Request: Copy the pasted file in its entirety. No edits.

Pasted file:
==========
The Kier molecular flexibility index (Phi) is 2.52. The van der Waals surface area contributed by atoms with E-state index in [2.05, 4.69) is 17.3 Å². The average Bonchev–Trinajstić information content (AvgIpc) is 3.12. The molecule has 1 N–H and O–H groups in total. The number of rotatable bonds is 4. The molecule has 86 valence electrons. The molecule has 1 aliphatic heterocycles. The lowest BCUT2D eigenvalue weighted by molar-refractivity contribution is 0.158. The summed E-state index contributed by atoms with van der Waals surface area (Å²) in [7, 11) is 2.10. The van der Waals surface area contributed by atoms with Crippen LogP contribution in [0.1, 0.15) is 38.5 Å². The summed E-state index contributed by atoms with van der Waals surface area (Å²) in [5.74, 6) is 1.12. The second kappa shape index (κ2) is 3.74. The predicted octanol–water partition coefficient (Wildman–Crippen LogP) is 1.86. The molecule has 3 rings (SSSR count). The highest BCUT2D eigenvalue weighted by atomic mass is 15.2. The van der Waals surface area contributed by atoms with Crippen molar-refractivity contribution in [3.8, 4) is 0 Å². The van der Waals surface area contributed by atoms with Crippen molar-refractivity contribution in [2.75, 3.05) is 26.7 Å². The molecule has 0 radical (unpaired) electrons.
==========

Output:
The Kier molecular flexibility index (Phi) is 2.52. The van der Waals surface area contributed by atoms with E-state index in [2.05, 4.69) is 17.3 Å². The average Bonchev–Trinajstić information content (AvgIpc) is 3.12. The molecule has 1 N–H and O–H groups in total. The number of rotatable bonds is 4. The molecule has 86 valence electrons. The molecule has 1 aliphatic heterocycles. The lowest BCUT2D eigenvalue weighted by molar-refractivity contribution is 0.158. The summed E-state index contributed by atoms with van der Waals surface area (Å²) in [7, 11) is 2.10. The van der Waals surface area contributed by atoms with Crippen LogP contribution in [0.1, 0.15) is 38.5 Å². The summed E-state index contributed by atoms with van der Waals surface area (Å²) in [5.74, 6) is 1.12. The second kappa shape index (κ2) is 3.74. The predicted octanol–water partition coefficient (Wildman–Crippen LogP) is 1.86. The molecule has 3 rings (SSSR count). The highest BCUT2D eigenvalue weighted by atomic mass is 15.2. The van der Waals surface area contributed by atoms with Crippen molar-refractivity contribution in [3.8, 4) is 0 Å². The van der Waals surface area contributed by atoms with Crippen molar-refractivity contribution in [2.75, 3.05) is 26.7 Å². The molecule has 0 radical (unpaired) electrons.